Multiple myeloma is the second most common hematologic malignancy with currently no definitive treatment available. Although, therapy may include allogenic bone marrow transplantation, high-dose ablative chemotherapy followed by bone marrow or peripheral stem cell transplantation, melphalan/corticosteroid therapy, alpha-interferon treatment, and combined cytostatic chemotherapy, currently none of these alternatives offer cure for the disease. Introduction of thalidomide into the therapeutic arsenal provided a breakthrough in the treatment of refractory and/or relapsing disease, however, clinical experience indicated need for alternative treatments for thalidomide resistant disease as well as for intolerant patients. Proteasome inhibitors, hallmarked by bortezomib may represent one of the much needed therapeutic options. The results of the SUMMIT investigation that involved 202 heavily pretreated patients were convincing enough to prompt the FDA to register this drug for the treatment of multiple myeloma. Its European registration is also underway. In this review, the proteasome and its inhibition as a pharmacotherapeutic avenue are introduced. The most important clinical studies employing bortezomib and its combinations are also detailed. It is the hope of the authors that bortezomib and its derivatives will soon belong to the clinical armory against multiple myeloma.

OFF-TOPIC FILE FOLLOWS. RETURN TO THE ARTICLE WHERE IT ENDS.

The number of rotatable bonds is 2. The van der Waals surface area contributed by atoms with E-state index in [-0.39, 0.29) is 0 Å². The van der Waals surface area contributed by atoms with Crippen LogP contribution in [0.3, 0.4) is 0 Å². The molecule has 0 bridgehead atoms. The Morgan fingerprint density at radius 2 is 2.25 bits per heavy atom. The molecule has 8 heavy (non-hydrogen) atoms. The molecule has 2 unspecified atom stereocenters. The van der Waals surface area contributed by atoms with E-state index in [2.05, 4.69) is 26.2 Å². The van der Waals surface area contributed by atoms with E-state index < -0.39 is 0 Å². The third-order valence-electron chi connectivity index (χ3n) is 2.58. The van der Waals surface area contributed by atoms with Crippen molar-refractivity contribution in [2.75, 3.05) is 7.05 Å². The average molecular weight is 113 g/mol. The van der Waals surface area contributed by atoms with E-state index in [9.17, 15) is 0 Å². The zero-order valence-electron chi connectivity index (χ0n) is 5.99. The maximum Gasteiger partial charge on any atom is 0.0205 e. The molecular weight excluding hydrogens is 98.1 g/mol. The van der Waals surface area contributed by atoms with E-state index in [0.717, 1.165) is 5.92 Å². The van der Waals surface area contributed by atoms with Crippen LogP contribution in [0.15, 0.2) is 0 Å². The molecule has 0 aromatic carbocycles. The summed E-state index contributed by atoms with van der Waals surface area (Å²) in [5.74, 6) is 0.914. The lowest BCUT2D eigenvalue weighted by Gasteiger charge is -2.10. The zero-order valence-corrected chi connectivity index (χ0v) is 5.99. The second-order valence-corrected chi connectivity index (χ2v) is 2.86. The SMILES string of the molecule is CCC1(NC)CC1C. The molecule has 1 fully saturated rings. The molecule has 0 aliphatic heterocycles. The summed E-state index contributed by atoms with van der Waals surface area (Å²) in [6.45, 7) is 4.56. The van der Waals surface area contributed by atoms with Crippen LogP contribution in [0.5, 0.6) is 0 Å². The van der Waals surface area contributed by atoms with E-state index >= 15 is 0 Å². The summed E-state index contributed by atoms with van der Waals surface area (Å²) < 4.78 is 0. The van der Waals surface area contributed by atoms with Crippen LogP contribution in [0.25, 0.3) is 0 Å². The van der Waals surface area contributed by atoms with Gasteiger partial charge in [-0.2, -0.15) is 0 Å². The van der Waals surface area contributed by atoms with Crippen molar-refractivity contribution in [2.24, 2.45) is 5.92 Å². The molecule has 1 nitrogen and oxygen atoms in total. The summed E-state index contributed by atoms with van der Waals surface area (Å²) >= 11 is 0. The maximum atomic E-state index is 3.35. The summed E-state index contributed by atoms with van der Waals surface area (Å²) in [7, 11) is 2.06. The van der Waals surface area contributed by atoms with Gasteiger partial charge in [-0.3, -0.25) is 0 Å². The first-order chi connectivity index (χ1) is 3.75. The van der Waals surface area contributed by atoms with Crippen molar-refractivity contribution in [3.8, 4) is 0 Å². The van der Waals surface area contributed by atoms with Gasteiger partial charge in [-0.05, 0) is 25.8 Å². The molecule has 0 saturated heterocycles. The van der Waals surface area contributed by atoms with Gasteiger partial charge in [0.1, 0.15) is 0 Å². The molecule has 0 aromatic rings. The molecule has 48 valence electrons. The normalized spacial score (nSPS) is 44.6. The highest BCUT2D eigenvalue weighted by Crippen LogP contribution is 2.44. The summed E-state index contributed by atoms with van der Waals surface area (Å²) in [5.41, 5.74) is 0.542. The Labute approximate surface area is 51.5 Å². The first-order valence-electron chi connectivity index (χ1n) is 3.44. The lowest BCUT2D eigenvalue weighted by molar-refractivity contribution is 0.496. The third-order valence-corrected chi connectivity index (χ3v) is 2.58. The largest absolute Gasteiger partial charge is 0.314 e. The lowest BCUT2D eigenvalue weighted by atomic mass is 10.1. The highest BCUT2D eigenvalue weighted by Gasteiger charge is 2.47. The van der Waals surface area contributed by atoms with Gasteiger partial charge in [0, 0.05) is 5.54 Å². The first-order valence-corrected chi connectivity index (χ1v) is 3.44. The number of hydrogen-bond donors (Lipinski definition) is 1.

|Translated title of the contribution||Proteasome inhibition: A new therapeutic approach for the treatment of multiple myeloma|
|Number of pages||8|
|Publication status||Published - Jan 1 2004|
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